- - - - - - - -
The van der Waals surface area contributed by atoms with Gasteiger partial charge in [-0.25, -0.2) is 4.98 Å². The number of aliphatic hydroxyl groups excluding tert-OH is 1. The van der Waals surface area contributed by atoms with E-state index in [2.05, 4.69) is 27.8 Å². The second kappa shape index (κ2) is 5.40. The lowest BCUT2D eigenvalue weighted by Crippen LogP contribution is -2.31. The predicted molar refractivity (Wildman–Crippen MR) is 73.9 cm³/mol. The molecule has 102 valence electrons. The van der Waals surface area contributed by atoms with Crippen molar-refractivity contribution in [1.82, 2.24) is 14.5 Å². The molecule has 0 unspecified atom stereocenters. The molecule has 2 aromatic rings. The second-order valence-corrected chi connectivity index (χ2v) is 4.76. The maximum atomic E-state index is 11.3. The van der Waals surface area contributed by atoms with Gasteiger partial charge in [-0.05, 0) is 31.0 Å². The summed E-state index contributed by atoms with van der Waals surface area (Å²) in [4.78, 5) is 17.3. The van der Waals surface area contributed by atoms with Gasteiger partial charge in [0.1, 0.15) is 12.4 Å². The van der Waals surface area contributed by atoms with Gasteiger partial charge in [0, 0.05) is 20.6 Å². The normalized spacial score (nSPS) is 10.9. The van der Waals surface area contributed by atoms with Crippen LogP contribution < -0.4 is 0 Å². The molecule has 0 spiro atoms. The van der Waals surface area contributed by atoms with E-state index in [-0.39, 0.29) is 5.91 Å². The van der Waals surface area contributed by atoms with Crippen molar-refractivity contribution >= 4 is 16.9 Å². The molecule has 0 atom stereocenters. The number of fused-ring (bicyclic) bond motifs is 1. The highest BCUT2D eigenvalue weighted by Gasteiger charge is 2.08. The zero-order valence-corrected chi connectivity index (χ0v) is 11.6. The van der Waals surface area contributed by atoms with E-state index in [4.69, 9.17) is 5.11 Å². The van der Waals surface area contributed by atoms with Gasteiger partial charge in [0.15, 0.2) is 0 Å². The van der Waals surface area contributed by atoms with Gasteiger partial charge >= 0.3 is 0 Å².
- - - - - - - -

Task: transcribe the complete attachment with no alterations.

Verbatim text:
The van der Waals surface area contributed by atoms with Gasteiger partial charge in [-0.25, -0.2) is 4.98 Å². The number of aliphatic hydroxyl groups excluding tert-OH is 1. The van der Waals surface area contributed by atoms with E-state index in [2.05, 4.69) is 27.8 Å². The second kappa shape index (κ2) is 5.40. The lowest BCUT2D eigenvalue weighted by Crippen LogP contribution is -2.31. The predicted molar refractivity (Wildman–Crippen MR) is 73.9 cm³/mol. The molecule has 102 valence electrons. The van der Waals surface area contributed by atoms with Crippen molar-refractivity contribution in [1.82, 2.24) is 14.5 Å². The molecule has 0 unspecified atom stereocenters. The molecule has 2 aromatic rings. The second-order valence-corrected chi connectivity index (χ2v) is 4.76. The maximum atomic E-state index is 11.3. The van der Waals surface area contributed by atoms with Gasteiger partial charge in [-0.05, 0) is 31.0 Å². The summed E-state index contributed by atoms with van der Waals surface area (Å²) in [4.78, 5) is 17.3. The van der Waals surface area contributed by atoms with Gasteiger partial charge in [0.1, 0.15) is 12.4 Å². The van der Waals surface area contributed by atoms with Gasteiger partial charge in [0, 0.05) is 20.6 Å². The normalized spacial score (nSPS) is 10.9. The van der Waals surface area contributed by atoms with Crippen LogP contribution < -0.4 is 0 Å². The molecule has 0 spiro atoms. The van der Waals surface area contributed by atoms with E-state index in [-0.39, 0.29) is 5.91 Å². The van der Waals surface area contributed by atoms with Crippen molar-refractivity contribution >= 4 is 16.9 Å². The molecule has 0 atom stereocenters. The number of fused-ring (bicyclic) bond motifs is 1. The highest BCUT2D eigenvalue weighted by Gasteiger charge is 2.08. The zero-order valence-corrected chi connectivity index (χ0v) is 11.6. The van der Waals surface area contributed by atoms with E-state index in [4.69, 9.17) is 5.11 Å². The van der Waals surface area contributed by atoms with Gasteiger partial charge in [0.15, 0.2) is 0 Å². The van der Waals surface area contributed by atoms with Gasteiger partial charge >= 0.3 is 0 Å².